Whittemore: Well, I think the good singers are [both]. There are a lot of singers who don’t do that. They’re very well known and that’s great. Beautiful singers, great on a CD, but not so great in person because they don’t give anything. It’s all in their voice. I’m not saying that’s a bad thing, that’s just a way of doing the material.
My early influences were Judy Garland and Barbra Streisand. Now, most people would think of Barbra Streisand as just a voice, but one of the first albums I ever had was A Happening in Central Park, which was a live performance where she was talking and she was hysterically funny. She gave more than just her voice in a show. Certainly Judy Garland was the epitome of performance singing. When she sang a song she was performing that song. Those were early influences.
It’s funny, people would ask, “Did you ever take voice lessons?” and I would say, “Well, outside of chorus in high school, no, although I did have the two best vocal coaches anybody could ever have: Barbra Streisand and Judy Garland.” Of course, they had no idea that they were my vocal coaches, but that’s where I learned phrasing, breath control, vibrato — where I learned everything, singing along with their albums. I didn’t realize that was what was happening at the time, but I look back on it now and I think, yeah that’s how I learned how to do all of that.
ArtsATL: Acknowledging the demise of cabaret-style clubs around Atlanta in the 1990s, has that been a general trend across the country?
Whittemore: Yes, it is. There are very few clubs left. I think there’s one left in San Francisco and maybe two or three in New York. But some of the most well-known ones have closed and the ones that are still open in New York, like Café Carlyle, are the ones that bring in name people.
ArtsATL: Although the cabaret club circuit is currently out of commission, these kids of songs, classics and standards are hardly going away.
Whittemore: Absolutely. There’s a reason why something that was written in, say, the 1920s is still being performed. It’s great music and everybody finds it eventually. Teenagers who can’t stand to listen to it now, in 20 years will find this music because somebody they like will record it. [Think of] Lady Gaga singing with Tony Bennett, and all of her followers that were introduced to these standards.
There’s a reason why this music is called “classic” and “standards,” why people are still singing Gershwin and Irving Berlin: because it’s good music. Look at all the people who became Sinatra fans long after Sinatra was dead. What did he sing? All standards.
The problem is not the music. The problem is going-out habits have completely changed. There’s so much to keep people home now, so they just don’t go out. [They have] their DVDs and now Netflix, and big-ass televisions where nobody has to go to the movie theater. They can wait till it comes out on DVD and sit at home.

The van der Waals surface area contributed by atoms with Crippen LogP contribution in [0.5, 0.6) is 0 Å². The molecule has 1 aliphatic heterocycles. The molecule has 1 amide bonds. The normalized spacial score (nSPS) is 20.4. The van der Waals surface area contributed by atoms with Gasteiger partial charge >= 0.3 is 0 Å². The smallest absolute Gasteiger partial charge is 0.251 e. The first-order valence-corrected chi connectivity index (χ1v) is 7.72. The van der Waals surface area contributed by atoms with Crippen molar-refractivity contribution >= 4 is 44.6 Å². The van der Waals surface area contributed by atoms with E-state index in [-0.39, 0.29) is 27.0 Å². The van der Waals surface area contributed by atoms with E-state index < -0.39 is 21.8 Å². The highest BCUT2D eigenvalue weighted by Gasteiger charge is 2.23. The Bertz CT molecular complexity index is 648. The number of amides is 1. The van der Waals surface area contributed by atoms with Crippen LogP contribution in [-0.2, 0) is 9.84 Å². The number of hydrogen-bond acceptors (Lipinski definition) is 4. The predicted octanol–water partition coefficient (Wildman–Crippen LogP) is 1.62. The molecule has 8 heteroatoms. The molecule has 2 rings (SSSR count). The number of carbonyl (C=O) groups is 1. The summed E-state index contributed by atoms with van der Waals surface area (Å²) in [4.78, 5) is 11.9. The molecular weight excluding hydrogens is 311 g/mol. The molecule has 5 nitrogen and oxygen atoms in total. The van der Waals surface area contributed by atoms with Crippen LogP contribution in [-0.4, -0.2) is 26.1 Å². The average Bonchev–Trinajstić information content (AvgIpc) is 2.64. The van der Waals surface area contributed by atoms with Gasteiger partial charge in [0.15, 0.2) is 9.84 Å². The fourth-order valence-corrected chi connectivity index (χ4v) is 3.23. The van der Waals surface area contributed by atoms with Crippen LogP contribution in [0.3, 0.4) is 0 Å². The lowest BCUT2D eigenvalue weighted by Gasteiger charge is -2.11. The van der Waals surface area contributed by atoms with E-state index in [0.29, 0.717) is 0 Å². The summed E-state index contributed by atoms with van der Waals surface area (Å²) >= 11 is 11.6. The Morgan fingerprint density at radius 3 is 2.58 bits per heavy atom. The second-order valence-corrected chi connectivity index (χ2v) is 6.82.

ArtsATL: It seems like this music is finding one safe haven in symphonic pops concerts.
Whittemore: The beauty of doing [a show with] the symphony is that it gives Robert and me an opportunity to do songs that I’ve sung for 30 years with a full orchestra, not just a piano or piano, bass and drums. Streisand and Garland always had these big orchestras. To me, that meant you’ve really made it if you are backed by a full orchestra. It gives me goosebumps just to think about it. And it’s Robert’s arrangements and orchestrations — he does it all.
ArtsATL: Looking back, how do you measure what you’ve accomplished in your career?
Whittemore: I remember when I was a teenager thinking that the signs of success would be I would go to New York and become a big fat Broadway star. I didn’t move to New York. Very early on, probably because I was scared of the unknown, I decided, “Why should I go to New York and become a waitress and be fighting a million other people for a role when I could be here in Atlanta and work?” So I made that choice to stay, and for the longest time I thought I never was successful, because I never did that.
Everything happens for a reason but I now realize that I have been very successful. The fact that I have been performing now for 40 years — my first job was the Harlequin Dinner Theater in 1975 — and I have been able to perform, not steadily, but have been able to keep doing what I love in the city that I love for 40 years; that is success. You know, it really is. And now that I’m about to turn 60, it may not be what I dreamed about as a teenager, but it ain’t nothing to sneeze at either.